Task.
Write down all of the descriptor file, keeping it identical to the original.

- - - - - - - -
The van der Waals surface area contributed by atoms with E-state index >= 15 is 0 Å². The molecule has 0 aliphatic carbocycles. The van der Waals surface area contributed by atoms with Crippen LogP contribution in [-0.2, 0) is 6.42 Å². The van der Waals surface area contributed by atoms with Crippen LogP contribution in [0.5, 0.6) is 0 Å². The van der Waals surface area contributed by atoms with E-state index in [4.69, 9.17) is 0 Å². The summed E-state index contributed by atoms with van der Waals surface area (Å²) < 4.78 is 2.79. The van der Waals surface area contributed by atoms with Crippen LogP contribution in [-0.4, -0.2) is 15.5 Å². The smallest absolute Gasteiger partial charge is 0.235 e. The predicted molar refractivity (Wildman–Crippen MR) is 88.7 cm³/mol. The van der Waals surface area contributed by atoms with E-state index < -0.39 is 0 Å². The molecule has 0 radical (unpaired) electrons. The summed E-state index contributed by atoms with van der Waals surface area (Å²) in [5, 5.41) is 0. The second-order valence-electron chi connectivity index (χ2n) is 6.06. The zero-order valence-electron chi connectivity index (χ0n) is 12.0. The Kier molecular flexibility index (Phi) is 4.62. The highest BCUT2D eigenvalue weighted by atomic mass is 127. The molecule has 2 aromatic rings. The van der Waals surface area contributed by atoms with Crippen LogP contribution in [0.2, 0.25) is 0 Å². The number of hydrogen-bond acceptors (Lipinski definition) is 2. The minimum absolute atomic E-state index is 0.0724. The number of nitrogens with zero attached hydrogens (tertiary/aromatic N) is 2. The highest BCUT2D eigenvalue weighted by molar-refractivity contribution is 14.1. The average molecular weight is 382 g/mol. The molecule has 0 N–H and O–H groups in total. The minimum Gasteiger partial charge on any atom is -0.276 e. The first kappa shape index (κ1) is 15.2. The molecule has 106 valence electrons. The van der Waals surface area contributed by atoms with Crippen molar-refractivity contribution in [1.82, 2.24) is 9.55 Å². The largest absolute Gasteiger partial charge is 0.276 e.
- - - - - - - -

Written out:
The van der Waals surface area contributed by atoms with E-state index >= 15 is 0 Å². The molecule has 0 aliphatic carbocycles. The van der Waals surface area contributed by atoms with Crippen LogP contribution in [-0.2, 0) is 6.42 Å². The van der Waals surface area contributed by atoms with Crippen LogP contribution in [0.5, 0.6) is 0 Å². The van der Waals surface area contributed by atoms with E-state index in [4.69, 9.17) is 0 Å². The summed E-state index contributed by atoms with van der Waals surface area (Å²) < 4.78 is 2.79. The van der Waals surface area contributed by atoms with Crippen LogP contribution in [-0.4, -0.2) is 15.5 Å². The smallest absolute Gasteiger partial charge is 0.235 e. The predicted molar refractivity (Wildman–Crippen MR) is 88.7 cm³/mol. The van der Waals surface area contributed by atoms with E-state index < -0.39 is 0 Å². The molecule has 0 radical (unpaired) electrons. The summed E-state index contributed by atoms with van der Waals surface area (Å²) in [5, 5.41) is 0. The second-order valence-electron chi connectivity index (χ2n) is 6.06. The zero-order valence-electron chi connectivity index (χ0n) is 12.0. The Kier molecular flexibility index (Phi) is 4.62. The highest BCUT2D eigenvalue weighted by atomic mass is 127. The molecule has 2 aromatic rings. The van der Waals surface area contributed by atoms with Crippen LogP contribution in [0.2, 0.25) is 0 Å². The number of hydrogen-bond acceptors (Lipinski definition) is 2. The minimum absolute atomic E-state index is 0.0724. The number of nitrogens with zero attached hydrogens (tertiary/aromatic N) is 2. The highest BCUT2D eigenvalue weighted by molar-refractivity contribution is 14.1. The average molecular weight is 382 g/mol. The molecule has 0 N–H and O–H groups in total. The minimum Gasteiger partial charge on any atom is -0.276 e. The first kappa shape index (κ1) is 15.2. The molecule has 106 valence electrons. The van der Waals surface area contributed by atoms with Crippen molar-refractivity contribution in [1.82, 2.24) is 9.55 Å². The largest absolute Gasteiger partial charge is 0.276 e.